Lack of IT visibility is one of the most important issues. When the IT team isn’t aware of all assets, they can’t support them properly, address possible vulnerabilities and ensure their security. Furthermore, the importance of updates, patching and permissions is often underestimated by the end-users. Because they often lack the knowledge to understand the importance of such crucial aspects, the end-users might neglect them, increasing cybersecurity risks. After all, doing their job is their priority, and worrying about those IT aspects is not.


According to CISCO, companies estimate their usage of public cloud services to be around 91. However, the data reveals that they are actually using on average 1,220 cloud services.


Problems related to data are also one of the challenges of shadow IT. With the emergence of cloud storage solutions, employees can use the platform or tool they prefer to save and share their documents, rather than the ones established by the company. This results in an increased vulnerability to data leaks or breaches, which will bring challenges to the compliance with data protection norms.


43% of IT professionals report challenges in securing users’ activities within SaaS applications.
– Bettercloud, 2023


Additionally, data stored outside of companies’ resources is never backed up during the company regular back-ups, which makes it very hard to recover information in case of data loss.

Data inconsistency could also be a result of a non-centralization of all data, since employees might be working on the wrong documents (e.g., outdated documents).

What about if something goes wrong with the devices, software or applications inside the shadow IT domain? In case that happens, the most certain outcome is a very long downtime, but that depends of course on the level of severity. Comparing to an IT team that has experience dealing with several IT problems, a single employee might take a long period of time to find a solution.


What now?

Shadow IT will most likely never disappear, especially now in times of remote work. Therefore, companies need to design a plan of approach in order to tackle the challenges.

One of the most important things to do is educating employees and foster their cybersecurity awareness. IT teams should also monitor their network and regularly inventorize all assets present at the company’s network. Remember: knowledge is power.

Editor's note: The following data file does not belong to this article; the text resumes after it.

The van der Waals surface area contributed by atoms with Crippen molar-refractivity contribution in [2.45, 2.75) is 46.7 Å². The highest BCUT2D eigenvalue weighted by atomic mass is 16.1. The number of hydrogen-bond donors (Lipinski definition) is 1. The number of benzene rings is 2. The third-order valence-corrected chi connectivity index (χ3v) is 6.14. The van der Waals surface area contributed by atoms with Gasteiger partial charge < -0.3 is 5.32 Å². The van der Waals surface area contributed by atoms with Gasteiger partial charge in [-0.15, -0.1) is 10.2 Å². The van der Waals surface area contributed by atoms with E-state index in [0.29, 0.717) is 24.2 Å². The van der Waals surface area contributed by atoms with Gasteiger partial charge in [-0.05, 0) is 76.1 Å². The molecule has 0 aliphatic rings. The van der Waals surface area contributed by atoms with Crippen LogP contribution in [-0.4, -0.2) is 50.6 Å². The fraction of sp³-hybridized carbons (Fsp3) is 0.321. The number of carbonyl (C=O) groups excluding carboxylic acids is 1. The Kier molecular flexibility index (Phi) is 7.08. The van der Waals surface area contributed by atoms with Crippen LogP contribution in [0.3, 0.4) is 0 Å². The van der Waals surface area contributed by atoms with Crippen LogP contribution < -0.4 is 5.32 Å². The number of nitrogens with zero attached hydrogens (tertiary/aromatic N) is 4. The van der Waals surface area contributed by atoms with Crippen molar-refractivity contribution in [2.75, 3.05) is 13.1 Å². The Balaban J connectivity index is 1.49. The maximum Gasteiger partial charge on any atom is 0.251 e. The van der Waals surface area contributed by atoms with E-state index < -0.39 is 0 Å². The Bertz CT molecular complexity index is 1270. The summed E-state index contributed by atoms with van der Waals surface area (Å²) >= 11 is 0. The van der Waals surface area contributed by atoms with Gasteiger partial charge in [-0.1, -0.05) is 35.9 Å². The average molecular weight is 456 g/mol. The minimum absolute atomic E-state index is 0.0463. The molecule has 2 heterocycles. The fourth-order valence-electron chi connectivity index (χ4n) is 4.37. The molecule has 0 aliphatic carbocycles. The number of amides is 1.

Moreover, regulatory guidelines should be designed and properly shared with the employees. They should include a whitelist with approved resources that the employees are allowed to use. However, this brings another challenge to the table. Browsers are applications that are whitelisted in every company. After all, who doesn’t use them? The problem is that you can’t keep track of every application services that are running in the browser and some of which might be considered a threat. So working with a whitelist alone is very difficult.


We got your back!

The analysis of all assets and resources sounds like quite the work, right? With our AppScan, we can do the heavy lifting for you and present you with a complete report with all the information you need to know to improve your application landscape and make it as secure as possible. We will help you with the mapping and tracking of every resource, even those that are running in browsers.
But once you got all the information you require, you need to bring the problem under control. Dilaco brings you the right solutions, the knowledge and the experience to manage shadow IT, tackling the problem and minimizing the consequences.
Let’s us help you get the shadow IT out of the shadow.




This article was brought to you by:

Willem Magerman
CTO/Cybersecurity Specialist
Get in touch